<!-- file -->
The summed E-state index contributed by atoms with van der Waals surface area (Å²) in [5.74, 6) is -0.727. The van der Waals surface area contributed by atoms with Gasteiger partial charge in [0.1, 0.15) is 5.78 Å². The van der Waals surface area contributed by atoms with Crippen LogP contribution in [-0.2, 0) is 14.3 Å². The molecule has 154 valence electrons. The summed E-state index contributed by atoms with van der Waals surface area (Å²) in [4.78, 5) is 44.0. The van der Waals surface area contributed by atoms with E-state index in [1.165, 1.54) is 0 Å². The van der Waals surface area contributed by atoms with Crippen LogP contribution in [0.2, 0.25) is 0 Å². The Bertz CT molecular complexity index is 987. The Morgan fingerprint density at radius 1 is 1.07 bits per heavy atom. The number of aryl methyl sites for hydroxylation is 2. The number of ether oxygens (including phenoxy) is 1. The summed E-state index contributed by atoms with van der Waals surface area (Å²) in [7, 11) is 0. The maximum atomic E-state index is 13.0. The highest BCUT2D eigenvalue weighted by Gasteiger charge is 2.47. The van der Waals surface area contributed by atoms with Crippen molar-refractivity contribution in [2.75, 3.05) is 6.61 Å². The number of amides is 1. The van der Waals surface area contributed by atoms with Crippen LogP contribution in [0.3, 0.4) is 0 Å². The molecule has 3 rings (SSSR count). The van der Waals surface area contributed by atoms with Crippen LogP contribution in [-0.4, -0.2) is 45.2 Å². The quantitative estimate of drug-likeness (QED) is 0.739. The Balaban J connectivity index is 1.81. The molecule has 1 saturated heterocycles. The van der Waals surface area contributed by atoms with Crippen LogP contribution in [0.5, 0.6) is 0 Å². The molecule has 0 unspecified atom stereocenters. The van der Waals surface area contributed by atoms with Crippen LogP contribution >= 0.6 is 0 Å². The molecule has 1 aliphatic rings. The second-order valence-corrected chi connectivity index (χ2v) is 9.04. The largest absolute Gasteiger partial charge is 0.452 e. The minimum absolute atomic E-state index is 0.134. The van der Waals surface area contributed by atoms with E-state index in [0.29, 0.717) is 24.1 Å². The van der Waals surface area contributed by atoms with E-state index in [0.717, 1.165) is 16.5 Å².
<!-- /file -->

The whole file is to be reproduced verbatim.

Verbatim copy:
The summed E-state index contributed by atoms with van der Waals surface area (Å²) in [5.74, 6) is -0.727. The van der Waals surface area contributed by atoms with Gasteiger partial charge in [0.1, 0.15) is 5.78 Å². The van der Waals surface area contributed by atoms with Crippen LogP contribution in [-0.2, 0) is 14.3 Å². The molecule has 154 valence electrons. The summed E-state index contributed by atoms with van der Waals surface area (Å²) in [4.78, 5) is 44.0. The van der Waals surface area contributed by atoms with E-state index in [1.165, 1.54) is 0 Å². The van der Waals surface area contributed by atoms with Crippen LogP contribution in [0.2, 0.25) is 0 Å². The Bertz CT molecular complexity index is 987. The Morgan fingerprint density at radius 1 is 1.07 bits per heavy atom. The number of aryl methyl sites for hydroxylation is 2. The number of ether oxygens (including phenoxy) is 1. The summed E-state index contributed by atoms with van der Waals surface area (Å²) in [7, 11) is 0. The maximum atomic E-state index is 13.0. The highest BCUT2D eigenvalue weighted by Gasteiger charge is 2.47. The van der Waals surface area contributed by atoms with Crippen molar-refractivity contribution in [2.75, 3.05) is 6.61 Å². The number of amides is 1. The van der Waals surface area contributed by atoms with Crippen LogP contribution in [0.3, 0.4) is 0 Å². The molecule has 3 rings (SSSR count). The van der Waals surface area contributed by atoms with Crippen LogP contribution in [-0.4, -0.2) is 45.2 Å². The quantitative estimate of drug-likeness (QED) is 0.739. The Balaban J connectivity index is 1.81. The molecule has 1 saturated heterocycles. The van der Waals surface area contributed by atoms with Crippen LogP contribution in [0.5, 0.6) is 0 Å². The molecule has 0 unspecified atom stereocenters. The van der Waals surface area contributed by atoms with Crippen LogP contribution >= 0.6 is 0 Å². The molecule has 1 aliphatic rings. The second-order valence-corrected chi connectivity index (χ2v) is 9.04. The largest absolute Gasteiger partial charge is 0.452 e. The minimum absolute atomic E-state index is 0.134. The van der Waals surface area contributed by atoms with E-state index in [0.29, 0.717) is 24.1 Å². The van der Waals surface area contributed by atoms with E-state index in [0.717, 1.165) is 16.5 Å².